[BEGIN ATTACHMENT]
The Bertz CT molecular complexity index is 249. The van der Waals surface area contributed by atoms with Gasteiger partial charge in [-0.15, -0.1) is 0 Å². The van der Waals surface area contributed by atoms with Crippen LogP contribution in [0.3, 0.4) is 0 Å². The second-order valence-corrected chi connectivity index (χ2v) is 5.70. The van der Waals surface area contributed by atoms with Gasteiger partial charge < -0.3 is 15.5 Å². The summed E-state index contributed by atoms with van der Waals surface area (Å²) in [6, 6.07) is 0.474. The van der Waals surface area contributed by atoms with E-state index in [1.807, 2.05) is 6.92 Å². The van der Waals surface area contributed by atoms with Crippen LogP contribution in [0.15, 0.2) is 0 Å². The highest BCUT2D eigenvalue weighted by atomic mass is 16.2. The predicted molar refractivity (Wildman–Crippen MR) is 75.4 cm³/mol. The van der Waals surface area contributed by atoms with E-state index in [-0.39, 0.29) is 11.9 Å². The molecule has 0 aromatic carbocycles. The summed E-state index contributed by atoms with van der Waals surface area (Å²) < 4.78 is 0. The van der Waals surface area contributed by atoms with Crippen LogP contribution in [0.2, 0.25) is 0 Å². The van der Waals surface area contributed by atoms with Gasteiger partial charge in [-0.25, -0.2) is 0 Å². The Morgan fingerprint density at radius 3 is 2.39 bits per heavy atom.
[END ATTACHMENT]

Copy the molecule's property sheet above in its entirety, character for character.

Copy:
The Bertz CT molecular complexity index is 249. The van der Waals surface area contributed by atoms with Gasteiger partial charge in [-0.15, -0.1) is 0 Å². The van der Waals surface area contributed by atoms with Crippen LogP contribution in [0.3, 0.4) is 0 Å². The second-order valence-corrected chi connectivity index (χ2v) is 5.70. The van der Waals surface area contributed by atoms with Gasteiger partial charge < -0.3 is 15.5 Å². The summed E-state index contributed by atoms with van der Waals surface area (Å²) in [6, 6.07) is 0.474. The van der Waals surface area contributed by atoms with E-state index in [1.807, 2.05) is 6.92 Å². The van der Waals surface area contributed by atoms with Crippen LogP contribution in [0.15, 0.2) is 0 Å². The highest BCUT2D eigenvalue weighted by atomic mass is 16.2. The predicted molar refractivity (Wildman–Crippen MR) is 75.4 cm³/mol. The van der Waals surface area contributed by atoms with E-state index in [-0.39, 0.29) is 11.9 Å². The molecule has 0 aromatic carbocycles. The summed E-state index contributed by atoms with van der Waals surface area (Å²) < 4.78 is 0. The van der Waals surface area contributed by atoms with Crippen LogP contribution in [0.2, 0.25) is 0 Å². The van der Waals surface area contributed by atoms with Gasteiger partial charge in [-0.25, -0.2) is 0 Å². The Morgan fingerprint density at radius 3 is 2.39 bits per heavy atom.